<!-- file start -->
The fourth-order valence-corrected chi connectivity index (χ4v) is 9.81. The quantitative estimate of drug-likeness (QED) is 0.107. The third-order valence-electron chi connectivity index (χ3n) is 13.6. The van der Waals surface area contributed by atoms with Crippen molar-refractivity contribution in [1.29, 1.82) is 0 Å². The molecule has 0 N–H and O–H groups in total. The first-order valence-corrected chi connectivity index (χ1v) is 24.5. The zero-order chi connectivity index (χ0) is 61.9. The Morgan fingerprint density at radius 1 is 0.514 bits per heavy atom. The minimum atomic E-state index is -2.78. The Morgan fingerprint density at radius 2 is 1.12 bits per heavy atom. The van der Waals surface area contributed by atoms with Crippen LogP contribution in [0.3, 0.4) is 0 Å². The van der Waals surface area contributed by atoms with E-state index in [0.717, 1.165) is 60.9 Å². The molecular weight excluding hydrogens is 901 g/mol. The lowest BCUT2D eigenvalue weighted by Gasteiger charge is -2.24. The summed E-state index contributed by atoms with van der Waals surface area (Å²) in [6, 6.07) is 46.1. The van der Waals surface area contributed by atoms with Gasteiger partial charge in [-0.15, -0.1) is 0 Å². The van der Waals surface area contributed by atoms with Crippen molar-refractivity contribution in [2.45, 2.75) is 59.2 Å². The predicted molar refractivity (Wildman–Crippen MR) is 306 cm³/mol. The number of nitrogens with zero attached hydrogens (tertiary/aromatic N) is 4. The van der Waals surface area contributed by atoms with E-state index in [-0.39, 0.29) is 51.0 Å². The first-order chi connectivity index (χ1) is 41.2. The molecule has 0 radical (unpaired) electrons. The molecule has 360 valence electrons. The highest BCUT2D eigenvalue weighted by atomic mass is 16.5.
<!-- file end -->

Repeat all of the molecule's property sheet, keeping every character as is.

The fourth-order valence-corrected chi connectivity index (χ4v) is 9.81. The quantitative estimate of drug-likeness (QED) is 0.107. The third-order valence-electron chi connectivity index (χ3n) is 13.6. The van der Waals surface area contributed by atoms with Crippen molar-refractivity contribution in [1.29, 1.82) is 0 Å². The molecule has 0 N–H and O–H groups in total. The first-order valence-corrected chi connectivity index (χ1v) is 24.5. The zero-order chi connectivity index (χ0) is 61.9. The Morgan fingerprint density at radius 1 is 0.514 bits per heavy atom. The minimum atomic E-state index is -2.78. The Morgan fingerprint density at radius 2 is 1.12 bits per heavy atom. The van der Waals surface area contributed by atoms with Crippen LogP contribution in [0.3, 0.4) is 0 Å². The van der Waals surface area contributed by atoms with E-state index in [0.717, 1.165) is 60.9 Å². The molecular weight excluding hydrogens is 901 g/mol. The lowest BCUT2D eigenvalue weighted by Gasteiger charge is -2.24. The summed E-state index contributed by atoms with van der Waals surface area (Å²) in [6, 6.07) is 46.1. The van der Waals surface area contributed by atoms with Gasteiger partial charge in [-0.15, -0.1) is 0 Å². The van der Waals surface area contributed by atoms with Crippen molar-refractivity contribution in [2.45, 2.75) is 59.2 Å². The predicted molar refractivity (Wildman–Crippen MR) is 306 cm³/mol. The number of nitrogens with zero attached hydrogens (tertiary/aromatic N) is 4. The van der Waals surface area contributed by atoms with E-state index in [-0.39, 0.29) is 51.0 Å². The first-order chi connectivity index (χ1) is 41.2. The molecule has 0 radical (unpaired) electrons. The molecule has 360 valence electrons. The highest BCUT2D eigenvalue weighted by atomic mass is 16.5.